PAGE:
Ebola Virus Is Spreading in Africa and Frightening Southern Europe

After two weeks from the burst of the epidemic, the Ebola virus has hit Guinea’s population severely, with already 151 cases registered since 7th April, including 95 deaths. 67 of them have been confirmed and 20 cases took place in Guinea’s capital, Conakry. In Liberia there have been 23 suspected cases; seven died and five were confirmed. Another two cases were signaled, but not yet confirmed by analysis, in Sierra Leone, Ghana and Mali.

The World Health Organization (WHO) announced a series of actions that will bring together experts and doctors to support local communities through the training of health personnel. The only weapon to use in these cases, where neither a vaccine nor a cure is available, is to spread communication among the population and train the local response teams adequately.

The Ebola virus is transmitted to humans through contact with blood, secretions, organs or other body fluids of infected animals.

Photo Credits: EU Commission
Photo Credits: EU Commission

The WHO is also setting up a center to coordinate the management of alerts and emergencies within the Ministry of Health (MOH) of Guinea, in order to centralize the coordination of all activities related to the detection, research, transportation, hospitalization and burial of suspected cases. Remember to support Doctors Without Borders (MSF) and MoH in the management of the isolation ward at the clinic in Donka.

In the press conference that was held on April 8, Keiji Fukuda responsible for Health Security and the Environment at the WHO (WHO) conveyed three main messages:

This is one of the most challenging Ebola outbreaks that we have ever faced and right now we have documented cases, both in Guinea and in Liberia, and the reasons why this is one of the most challenging outbreaks is that first we see a wide geographic dispersion of cases, so this has come in from a number of districts as well as a large city in Guinea, Conakry. Two, as you know when we’re dealing with Ebola, we’re dealing with a quite lethal infection and because of that these kind of outbreaks are often surrounded by a great deal of fear and anxiety, creating rumours and making communications both challenging and very important. So that’s one message I simply want to get across; this is a difficult outbreak and it is very challenging.

The second message I want to convey is that from the start all of the levels of WHO, and so this includes the country offices, the regional office AFRO located in Brazzaville, as well as several headquarters programmes, have been mobilised and very deeply engaged in the response. So in terms of what WHO’s trying to do here, our main purpose is really to support the affected countries in terms of trying to prevent infections, stop infections, stop the outbreak, and then make sure that those who are sick get the best possible care.

Now the third message which I want to convey is really important. Ebola is clearly a severe disease, I mean this is an infection with a high fatality, but it is also an infection which can be controlled. We know very well how this virus is transmitted, we know the kinds of steps that can be taken to stop the transmission of this virus and so this is a virus which is transmitted either through body fluids or by close contact with an infected person. And so if people take the right precautions, this is an infection for which the transmission can be stopped and the risk of getting infected is low with the right precautions. What this means is that outbreaks can be stopped through many of the public health measures being taken. Notably identifying the people who are sick infected, contacting or tracing the people who have had contact with those people, and then taking careful infection prevention and control measures, particularly in families and in clinical settings where patients are being taken care of.”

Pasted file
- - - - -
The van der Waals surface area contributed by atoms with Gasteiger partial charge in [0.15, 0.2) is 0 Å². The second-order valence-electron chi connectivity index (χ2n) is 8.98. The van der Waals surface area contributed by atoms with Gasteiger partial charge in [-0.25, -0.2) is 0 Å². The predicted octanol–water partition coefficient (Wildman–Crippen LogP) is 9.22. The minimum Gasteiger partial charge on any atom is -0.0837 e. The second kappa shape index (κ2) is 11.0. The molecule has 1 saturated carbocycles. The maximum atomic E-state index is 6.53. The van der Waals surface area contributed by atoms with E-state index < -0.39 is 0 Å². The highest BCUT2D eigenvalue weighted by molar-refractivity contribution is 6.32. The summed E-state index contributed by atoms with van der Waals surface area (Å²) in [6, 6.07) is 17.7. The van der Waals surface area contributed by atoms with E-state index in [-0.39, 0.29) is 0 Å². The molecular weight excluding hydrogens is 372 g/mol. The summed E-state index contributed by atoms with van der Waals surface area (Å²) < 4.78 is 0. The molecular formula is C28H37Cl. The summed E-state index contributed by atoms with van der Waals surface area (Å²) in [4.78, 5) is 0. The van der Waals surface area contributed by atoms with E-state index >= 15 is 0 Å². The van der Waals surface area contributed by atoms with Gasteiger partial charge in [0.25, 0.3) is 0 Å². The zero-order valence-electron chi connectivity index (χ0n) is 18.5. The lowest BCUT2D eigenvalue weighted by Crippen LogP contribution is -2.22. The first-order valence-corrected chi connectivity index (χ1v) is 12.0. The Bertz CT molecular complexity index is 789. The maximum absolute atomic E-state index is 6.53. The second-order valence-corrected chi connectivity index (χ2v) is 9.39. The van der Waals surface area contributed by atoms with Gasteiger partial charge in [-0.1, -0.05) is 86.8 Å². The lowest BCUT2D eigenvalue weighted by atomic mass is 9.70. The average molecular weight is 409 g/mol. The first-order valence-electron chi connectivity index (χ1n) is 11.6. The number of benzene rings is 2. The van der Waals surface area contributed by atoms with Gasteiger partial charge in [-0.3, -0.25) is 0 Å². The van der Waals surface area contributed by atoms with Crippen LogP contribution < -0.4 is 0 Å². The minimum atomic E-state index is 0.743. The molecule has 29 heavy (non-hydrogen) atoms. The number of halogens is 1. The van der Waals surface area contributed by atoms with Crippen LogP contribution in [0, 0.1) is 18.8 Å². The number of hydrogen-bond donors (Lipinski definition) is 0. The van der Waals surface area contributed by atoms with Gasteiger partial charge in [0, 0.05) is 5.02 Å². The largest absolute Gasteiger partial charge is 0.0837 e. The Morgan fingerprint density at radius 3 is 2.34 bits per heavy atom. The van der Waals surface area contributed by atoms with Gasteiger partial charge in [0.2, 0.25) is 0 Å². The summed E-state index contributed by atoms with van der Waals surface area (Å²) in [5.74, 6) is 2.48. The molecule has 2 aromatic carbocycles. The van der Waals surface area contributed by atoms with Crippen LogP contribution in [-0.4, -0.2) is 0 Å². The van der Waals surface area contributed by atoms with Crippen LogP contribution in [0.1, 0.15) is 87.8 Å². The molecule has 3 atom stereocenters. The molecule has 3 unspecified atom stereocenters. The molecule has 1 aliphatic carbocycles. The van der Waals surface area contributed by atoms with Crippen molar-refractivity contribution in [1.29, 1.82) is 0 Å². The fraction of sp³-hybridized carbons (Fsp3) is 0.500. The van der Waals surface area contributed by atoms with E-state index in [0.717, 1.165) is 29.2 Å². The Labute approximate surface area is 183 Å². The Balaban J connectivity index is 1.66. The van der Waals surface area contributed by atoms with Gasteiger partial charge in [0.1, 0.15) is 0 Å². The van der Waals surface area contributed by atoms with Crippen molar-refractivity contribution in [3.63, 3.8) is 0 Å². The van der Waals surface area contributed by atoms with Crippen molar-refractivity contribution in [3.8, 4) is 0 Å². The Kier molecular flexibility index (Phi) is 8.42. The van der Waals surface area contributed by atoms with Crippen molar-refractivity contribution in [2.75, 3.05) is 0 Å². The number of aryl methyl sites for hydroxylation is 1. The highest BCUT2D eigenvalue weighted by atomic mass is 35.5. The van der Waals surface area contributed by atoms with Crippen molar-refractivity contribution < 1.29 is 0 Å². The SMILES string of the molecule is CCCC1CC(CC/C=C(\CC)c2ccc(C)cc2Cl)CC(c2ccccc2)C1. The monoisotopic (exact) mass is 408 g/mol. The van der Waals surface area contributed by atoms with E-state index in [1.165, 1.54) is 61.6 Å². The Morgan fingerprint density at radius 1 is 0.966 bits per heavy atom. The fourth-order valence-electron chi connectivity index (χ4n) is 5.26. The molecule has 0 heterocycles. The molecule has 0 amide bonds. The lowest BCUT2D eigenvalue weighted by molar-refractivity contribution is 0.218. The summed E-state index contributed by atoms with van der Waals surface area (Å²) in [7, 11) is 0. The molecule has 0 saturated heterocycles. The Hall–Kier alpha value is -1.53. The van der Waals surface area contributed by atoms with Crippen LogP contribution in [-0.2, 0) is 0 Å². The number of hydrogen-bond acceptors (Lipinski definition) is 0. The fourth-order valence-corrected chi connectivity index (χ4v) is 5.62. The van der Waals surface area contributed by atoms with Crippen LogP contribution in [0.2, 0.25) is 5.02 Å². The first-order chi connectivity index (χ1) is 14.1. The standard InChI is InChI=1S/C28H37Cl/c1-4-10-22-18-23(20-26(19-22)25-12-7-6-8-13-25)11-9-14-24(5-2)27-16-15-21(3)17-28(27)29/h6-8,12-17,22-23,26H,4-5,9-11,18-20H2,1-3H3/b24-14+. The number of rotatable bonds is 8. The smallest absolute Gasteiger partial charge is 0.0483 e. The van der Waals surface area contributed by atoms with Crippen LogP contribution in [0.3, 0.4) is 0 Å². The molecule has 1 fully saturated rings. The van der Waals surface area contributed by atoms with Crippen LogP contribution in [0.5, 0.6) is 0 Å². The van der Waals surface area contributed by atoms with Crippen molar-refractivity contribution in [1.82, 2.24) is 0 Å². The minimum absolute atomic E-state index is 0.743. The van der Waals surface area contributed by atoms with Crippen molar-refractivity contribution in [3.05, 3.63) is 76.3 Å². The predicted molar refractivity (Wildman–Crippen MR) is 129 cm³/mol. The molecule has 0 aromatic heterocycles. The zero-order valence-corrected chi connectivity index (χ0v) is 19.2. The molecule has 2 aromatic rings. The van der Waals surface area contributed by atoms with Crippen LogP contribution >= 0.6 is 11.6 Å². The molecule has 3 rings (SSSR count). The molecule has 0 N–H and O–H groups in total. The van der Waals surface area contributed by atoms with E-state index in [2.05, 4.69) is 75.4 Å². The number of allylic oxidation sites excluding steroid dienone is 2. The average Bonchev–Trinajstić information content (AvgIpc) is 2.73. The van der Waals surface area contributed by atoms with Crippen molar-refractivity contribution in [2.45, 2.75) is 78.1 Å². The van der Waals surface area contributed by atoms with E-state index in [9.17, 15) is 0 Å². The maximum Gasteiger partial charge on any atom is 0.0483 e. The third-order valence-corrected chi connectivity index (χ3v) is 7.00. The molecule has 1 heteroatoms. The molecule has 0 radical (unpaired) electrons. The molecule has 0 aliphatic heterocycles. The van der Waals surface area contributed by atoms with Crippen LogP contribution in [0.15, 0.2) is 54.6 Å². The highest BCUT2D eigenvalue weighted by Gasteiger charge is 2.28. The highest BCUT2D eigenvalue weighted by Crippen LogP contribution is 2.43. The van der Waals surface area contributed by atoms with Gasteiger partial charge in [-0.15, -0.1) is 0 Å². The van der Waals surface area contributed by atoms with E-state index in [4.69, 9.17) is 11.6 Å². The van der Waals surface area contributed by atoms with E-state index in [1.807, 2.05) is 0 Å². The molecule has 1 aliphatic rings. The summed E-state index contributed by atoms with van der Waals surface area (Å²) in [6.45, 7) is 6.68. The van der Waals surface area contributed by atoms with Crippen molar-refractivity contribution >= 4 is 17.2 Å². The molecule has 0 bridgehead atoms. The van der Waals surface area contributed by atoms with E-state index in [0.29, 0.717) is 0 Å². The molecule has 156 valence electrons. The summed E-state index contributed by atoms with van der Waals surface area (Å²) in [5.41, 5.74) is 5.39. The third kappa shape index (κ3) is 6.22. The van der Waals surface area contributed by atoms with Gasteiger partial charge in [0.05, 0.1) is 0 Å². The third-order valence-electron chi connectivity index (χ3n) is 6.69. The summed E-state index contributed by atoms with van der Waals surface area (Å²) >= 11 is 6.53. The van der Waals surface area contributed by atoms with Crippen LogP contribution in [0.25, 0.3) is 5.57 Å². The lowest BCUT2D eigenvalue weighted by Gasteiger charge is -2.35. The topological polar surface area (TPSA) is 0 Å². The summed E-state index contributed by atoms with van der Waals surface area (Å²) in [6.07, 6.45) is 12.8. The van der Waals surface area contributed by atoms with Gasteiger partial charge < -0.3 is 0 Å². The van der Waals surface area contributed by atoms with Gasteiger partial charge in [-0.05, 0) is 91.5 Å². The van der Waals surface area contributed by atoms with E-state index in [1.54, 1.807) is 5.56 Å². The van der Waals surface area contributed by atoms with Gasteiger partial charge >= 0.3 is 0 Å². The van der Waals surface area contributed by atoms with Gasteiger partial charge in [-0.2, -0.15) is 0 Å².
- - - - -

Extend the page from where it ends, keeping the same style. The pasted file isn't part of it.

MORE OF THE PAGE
Photo Credits: liquida.it
Photo Credits: liquida.it

The viral strain responsible for the disease is “Zaire” (named after the former name of the Democratic Republic of Congo, the place where this type of virus was developed for the first time in 1976), ranked as the most aggressive of the family of the disease.

The symptoms are the following: sudden onset of fever, intense weakness, muscle pain, headache, nausea and sore throat followed by vomiting, diarrhea and impaired kidney function and liver, with both internal and external bleeding.

Some airlines may ask for a health certificate issued by a doctor to allow passengers, Africans, to board any aircraft departing for Europe.

Whereas migrants that fly out from African countries by plane are primly checked, we cannot say the same about migrants who arrive to foreign countries by sea. This means that the Mediterranean European countries are also at risk then, considering that the epidemic has been spreading throughout multiple African countries and could have affected cases that disembark on the European shores.

The alert for the Ebola virus has taken over Italy as well. By a circular dated to April 4, the Italian Ministry of Health announced the activation of surveillance and monitoring measures at the international points of entry in Italy. The note has been sent to the Italian Civic Aviation Authority (ENAC), to the Foreign Ministry, to all regions and to the Italian Red Cross. For the first time since 1970, the note of alarm was also forwarded to the Ministry of Defence.

From 8 to 11 April Lampedusa recorded the largest wave of immigrants since 2011, when over 50 thousands immigrants disembarked on the small Italian island. Since the refugees center was closed for renovations, migrants intercepted by the naval patrols of “Mare Nostrum” were transferred to the mainland, or have been waiting on the quay at the port of Lampedusa in disastrous hygienic conditions.


Erika Sciarra


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